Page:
Many of the interventions included allowing the subjects to practice yoga unmonitored, although many interventions implemented a training period with an instructor to ensure proper form. This means that the majority of the studies included self-reporting, making it difficult to determine if subjects followed the routine as directed. To combat this issue, 2 studies incorporated the use of journaling as a method to determine adherence and subjective benefit. One such study concluded that their intervention dosage of 20 minutes 3 times daily for 3 months, chosen for optimal asthmatic benefits, was difficult for subjects to adhere as evident from their journal entries.6 This could act as a disadvantage for studies testing the efficacy of yoga because either subjects are not adhering to optimal dosage levels to receive benefits or the dosage levels for benefits are too high. Further research into this area is necessary to determine yoga’s efficacy regarding asthma.

An additional disadvantage is the impossibility of knowing whether subjects were practicing yoga correctly without affecting the cost, time, and attrition rates of the study. To overcome this problem, the majority of the studies provided a 1- to 4-week yogic training course taught by an advanced instructor before the intervention. One study provided a CD-ROM for home practice after 2 training sessions.5 Two studies provided weekly classes in addition to the at-home portion of the intervention,6,14 whereas 2 studies implemented an inpatient intervention.1,10 For the inpatient interventions as well as the interventions providing supplemental training each week, the benefits of yoga were most evident (Table 1). Furthermore, the study that provided only a CD-ROM for 6 months of home training did not conclude with any significant objective outcome improvements (forced expiratory volume in 1 second, peak expiratory flow rate, or forced vital capacity). This suggests that training throughout the intervention, whether it be inpatient intervention or through classes, can be most efficacious. Determining the optimum training and follow-up training for subjects must be further assessed.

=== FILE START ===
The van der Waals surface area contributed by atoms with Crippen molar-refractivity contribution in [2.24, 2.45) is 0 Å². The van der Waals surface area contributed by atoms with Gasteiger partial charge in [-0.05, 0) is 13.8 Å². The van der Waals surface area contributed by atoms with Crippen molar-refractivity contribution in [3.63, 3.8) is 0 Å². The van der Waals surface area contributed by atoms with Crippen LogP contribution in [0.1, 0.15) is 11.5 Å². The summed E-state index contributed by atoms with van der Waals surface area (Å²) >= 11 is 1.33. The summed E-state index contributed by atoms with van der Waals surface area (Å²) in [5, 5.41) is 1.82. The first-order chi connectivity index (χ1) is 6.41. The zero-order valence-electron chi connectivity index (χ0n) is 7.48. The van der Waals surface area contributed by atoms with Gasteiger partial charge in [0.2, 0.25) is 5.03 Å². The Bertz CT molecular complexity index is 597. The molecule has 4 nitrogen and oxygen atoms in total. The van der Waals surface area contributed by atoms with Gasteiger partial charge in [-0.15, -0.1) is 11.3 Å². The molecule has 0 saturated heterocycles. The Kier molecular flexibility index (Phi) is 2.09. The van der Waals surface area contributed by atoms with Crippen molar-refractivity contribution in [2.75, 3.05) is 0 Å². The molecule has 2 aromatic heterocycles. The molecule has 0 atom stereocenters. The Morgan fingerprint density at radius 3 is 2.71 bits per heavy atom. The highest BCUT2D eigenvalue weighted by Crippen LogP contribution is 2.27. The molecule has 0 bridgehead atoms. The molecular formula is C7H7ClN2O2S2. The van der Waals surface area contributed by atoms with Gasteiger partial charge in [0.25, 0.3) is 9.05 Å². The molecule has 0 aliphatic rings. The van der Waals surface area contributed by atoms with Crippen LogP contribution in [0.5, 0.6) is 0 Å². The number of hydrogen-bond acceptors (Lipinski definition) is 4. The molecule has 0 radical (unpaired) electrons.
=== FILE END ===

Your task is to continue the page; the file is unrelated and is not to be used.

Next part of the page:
Of the studies identified, an additional disadvantage was the lack of use of a theoretical model in the planning of the intervention. Future interventions can use behavioral theories such as social cognitive theory, health belief model, theory of reasoned action, theory of planned behavior, or transtheoretical model in designing yoga interventions, which would be more efficacious.18

Although some disadvantages associated with yoga interventions have been identified, it is important to consider the advantages of using yoga for asthma. Yoga can reduce or eliminate the use of steroids, associated with an increased morbidity and mortality of asthma, as well as have the ability to decrease sympathetic nervous system activity that effects smooth muscle contraction around the airways.6 Considering the number of studies available testing yoga as a therapy for asthma are limited, more research must be done to determine the dosage most beneficial for asthma sufferers, the integrative approaches that work best in tandem with yoga, and the proper amount of training necessary for the most efficacious results.

Author Contributions
MS conceptualized the study, developed the inclusion criteria, collected the data, developed the table, analyzed the data, and reviewed the article. TH collected the data, analyzed the data, and wrote the first draft of the article. PPB helped in selection of inclusion criteria, collected the data, analyzed the data, and reviewed the article.

Declaration of Conflicting Interests
The authors declared no potential conflicts of interest with respect to the research, authorship, and/or publication of this article.

The authors received no financial support for the research, authorship, and/or publication of this article

Ethical Approval
This study did not warrant institutional review board review as no human subjects were involved.